The Folio Society is responsible for a number of beautiful editions of classic works of science fiction. Earlier this fall, it began offering another fan-favorite edition: Robert L. Heinlein’s Starship Troopers.
The specialty publisher has released high-end books for more than 50 years, has only recently begun to issue its own editions of genre works like Frank Herbert’s Dune, Isaac Asimov’s I, Robot, Ursula K. Le Guin’s The Left Hand of Darkness, and others, which Starship Troopers now joins.
Heinlein’s controversial book was first published in 1959 at the height of the Cold War, depicting a brutal war between humans and a civilization of insectoid aliens. Heinlein uses the novel to muse about a citizen’s responsibilities to their state as he follows a young infantry soldier named Johnny Rico, who joins the military’s armored Mobile Infantry and encounters the horrors of war.
This particular edition contains an introduction by none other than Joe Haldeman, the author of The Forever War, which is widely seen as a response to Heinlein’s book. He lays out his own thoughts on the story and its place in the larger science fiction canon.
It’s a surprisingly critical examination for such an introduction, but Haldeman speaks from a point of authority. A draftee who served in the US Army as a combat engineer during the Vietnam War, his experiences would later inform his own classic novel, which shares many elements with that of Heinlein’s book. Haldeman says that while he disagrees with Heinlein on many points, the late author’s works “changed the twentieth century, and remain necessary in the twenty-first.”
In addition to the additional commentary, the Folio Society commissions original art for each book, beautiful illustrations that complement the scenes are you read them. The Verge spoke with artist Hickman about his approach to illustrating Heinlein’s classic novel.
When did you first read Heinlein’s Starship Troopers, and why do you think it’s endured for nearly 50 years?
I found Starship Troopers in my high school library, along with everything that Robert Heinlein had written up to that point — this would have been around 1962 or 1963. I was a freshman, and Starship Troopers had a lot of socio-political concepts that I of course did not have any opinions on at the time, and which would most likely have been unreadable if they had been presented without Heinlein’s energy and persuasive logic. They only make sense in the context of interstellar travel and power relationships with two other alien races anyway. Agree with it or not, this is the just kind of challenging speculation that science fiction has always been about, and which makes the genre valuable as such.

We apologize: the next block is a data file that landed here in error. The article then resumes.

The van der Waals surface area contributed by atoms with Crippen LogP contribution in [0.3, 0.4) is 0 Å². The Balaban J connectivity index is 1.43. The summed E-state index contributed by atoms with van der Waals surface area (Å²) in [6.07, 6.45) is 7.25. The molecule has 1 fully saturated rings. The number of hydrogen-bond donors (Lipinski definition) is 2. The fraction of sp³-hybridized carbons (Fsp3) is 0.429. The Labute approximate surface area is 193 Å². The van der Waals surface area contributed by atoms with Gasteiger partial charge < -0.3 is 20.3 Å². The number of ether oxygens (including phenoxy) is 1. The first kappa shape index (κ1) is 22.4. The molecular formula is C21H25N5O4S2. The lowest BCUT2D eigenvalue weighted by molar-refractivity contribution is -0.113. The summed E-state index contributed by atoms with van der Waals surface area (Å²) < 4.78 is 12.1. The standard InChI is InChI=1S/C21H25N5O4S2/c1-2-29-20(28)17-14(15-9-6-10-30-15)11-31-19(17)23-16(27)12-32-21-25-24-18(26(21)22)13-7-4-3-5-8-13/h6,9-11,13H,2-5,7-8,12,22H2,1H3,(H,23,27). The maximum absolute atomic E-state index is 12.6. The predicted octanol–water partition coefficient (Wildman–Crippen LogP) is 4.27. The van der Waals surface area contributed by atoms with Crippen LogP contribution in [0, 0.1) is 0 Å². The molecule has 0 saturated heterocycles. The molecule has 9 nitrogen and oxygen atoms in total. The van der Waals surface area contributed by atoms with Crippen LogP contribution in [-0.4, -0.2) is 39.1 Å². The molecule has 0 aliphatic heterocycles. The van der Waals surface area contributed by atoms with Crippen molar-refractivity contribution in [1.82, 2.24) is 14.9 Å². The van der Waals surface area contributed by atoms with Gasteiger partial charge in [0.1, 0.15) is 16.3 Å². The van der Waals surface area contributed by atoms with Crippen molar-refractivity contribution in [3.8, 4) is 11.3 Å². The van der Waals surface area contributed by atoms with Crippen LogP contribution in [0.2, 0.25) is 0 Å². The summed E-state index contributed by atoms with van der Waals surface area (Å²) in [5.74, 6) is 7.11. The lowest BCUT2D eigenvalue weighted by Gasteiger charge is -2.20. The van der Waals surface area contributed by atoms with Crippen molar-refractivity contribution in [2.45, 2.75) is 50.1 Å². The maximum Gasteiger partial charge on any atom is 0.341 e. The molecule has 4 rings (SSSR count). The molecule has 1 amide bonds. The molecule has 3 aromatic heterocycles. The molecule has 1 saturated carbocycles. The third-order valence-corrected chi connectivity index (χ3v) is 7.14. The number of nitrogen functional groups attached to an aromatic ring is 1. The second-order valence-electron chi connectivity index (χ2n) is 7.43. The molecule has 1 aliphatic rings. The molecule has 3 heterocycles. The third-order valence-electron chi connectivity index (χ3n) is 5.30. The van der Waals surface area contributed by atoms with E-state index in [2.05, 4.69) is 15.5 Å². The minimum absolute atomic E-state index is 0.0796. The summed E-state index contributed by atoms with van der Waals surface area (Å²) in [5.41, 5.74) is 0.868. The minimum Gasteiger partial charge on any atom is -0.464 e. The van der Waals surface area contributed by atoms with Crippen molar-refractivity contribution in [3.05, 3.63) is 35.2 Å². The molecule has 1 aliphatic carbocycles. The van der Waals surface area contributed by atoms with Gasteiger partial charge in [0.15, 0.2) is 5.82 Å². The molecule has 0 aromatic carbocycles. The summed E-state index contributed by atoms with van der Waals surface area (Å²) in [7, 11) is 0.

One thing that fascinates me in this book is the way Heinlein uses the principles of mobility and firepower, as devised by the first modern army in history, the Mongols, who went from a loose collection of contentious tribes to conquering the known world in half a lifetime. These principles were studied by Generals Rommel and Patton in World War II, and in fact form the basis of land warfare and air combat maneuvering to this day. The Mongols are not mentioned in the book, but their tactics inform the concept of powered armor, which the world of anime has taken to itself with such energy. And, by the absence of powered armor, makes the movie version of Starship Troopers a particularly pointless shooting gallery sort of exercise.
You’ve provided cover illustrations for some of Heinlein’s works before — how did working on this edition stack up to those works?
The main difference is that I had quite a bit more time on each of my previous illustrations to refine and finish the paintings, which were done just for book cover images.
A cover is like a small movie poster, designed to compete with literally hundreds of similar tiny posters for the attention of potential buyers in bookstores. On the other hand, illustrations for the interior of a book should be approached a bit differently. They can be more quiet and thoughtful in their presentation, in terms of color mood and content, which is relative in the case of a book like Starship Troopers, naturally.
How did you go about selecting the specific images for this edition?
That aspect was something of a challenge. As The Folio Society’s art director Sheri Gee pointed out right from the start, most of the action takes place near the end of the story. I had read the book fairly recently and knowing the story I managed to pick out interesting aspects that could be reasonably be spaced closer to the beginning. The first thing I did was to do a series of thumbnail drawings on the same page, just to give some idea of how to proceed with the project. But that was really the easiest part of the whole effort.
One of the things that I’m always interested in about military science fiction is the evolving nature of real-world equipment. Did you draw any inspiration from modern technology?
I’ve ended up doing quite a lot of military SF in my time and keeping up with real-world developments is definitely the basis for generating a convincing feeling in creating the look of future hardware. But for Starship Troopers, written in 1959, I felt that a more retro approach would be the treatment to go with on this edition, and tried my best for a look that many of its readers will recognize with a certain amount of nostalgic affection.